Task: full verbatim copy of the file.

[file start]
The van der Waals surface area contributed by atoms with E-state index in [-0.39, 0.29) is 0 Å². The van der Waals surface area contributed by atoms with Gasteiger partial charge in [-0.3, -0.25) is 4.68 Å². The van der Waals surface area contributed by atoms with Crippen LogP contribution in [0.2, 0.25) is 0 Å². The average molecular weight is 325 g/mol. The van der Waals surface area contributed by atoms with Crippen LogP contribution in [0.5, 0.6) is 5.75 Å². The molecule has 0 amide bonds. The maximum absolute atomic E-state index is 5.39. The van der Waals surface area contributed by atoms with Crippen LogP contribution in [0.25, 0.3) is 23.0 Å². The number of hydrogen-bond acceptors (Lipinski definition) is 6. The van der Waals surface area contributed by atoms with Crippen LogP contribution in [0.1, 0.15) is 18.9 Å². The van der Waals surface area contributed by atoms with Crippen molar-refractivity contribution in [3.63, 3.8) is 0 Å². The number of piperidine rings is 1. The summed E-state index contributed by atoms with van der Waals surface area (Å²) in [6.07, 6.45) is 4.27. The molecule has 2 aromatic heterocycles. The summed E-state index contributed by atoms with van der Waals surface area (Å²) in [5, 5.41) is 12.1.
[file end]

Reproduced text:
The van der Waals surface area contributed by atoms with E-state index in [-0.39, 0.29) is 0 Å². The van der Waals surface area contributed by atoms with Gasteiger partial charge in [-0.3, -0.25) is 4.68 Å². The van der Waals surface area contributed by atoms with Crippen LogP contribution in [0.2, 0.25) is 0 Å². The average molecular weight is 325 g/mol. The van der Waals surface area contributed by atoms with Crippen LogP contribution in [0.5, 0.6) is 5.75 Å². The molecule has 0 amide bonds. The maximum absolute atomic E-state index is 5.39. The van der Waals surface area contributed by atoms with Crippen LogP contribution in [0.25, 0.3) is 23.0 Å². The number of hydrogen-bond acceptors (Lipinski definition) is 6. The van der Waals surface area contributed by atoms with Crippen LogP contribution in [0.1, 0.15) is 18.9 Å². The van der Waals surface area contributed by atoms with Crippen molar-refractivity contribution in [3.63, 3.8) is 0 Å². The number of piperidine rings is 1. The summed E-state index contributed by atoms with van der Waals surface area (Å²) in [6.07, 6.45) is 4.27. The molecule has 2 aromatic heterocycles. The summed E-state index contributed by atoms with van der Waals surface area (Å²) in [5, 5.41) is 12.1.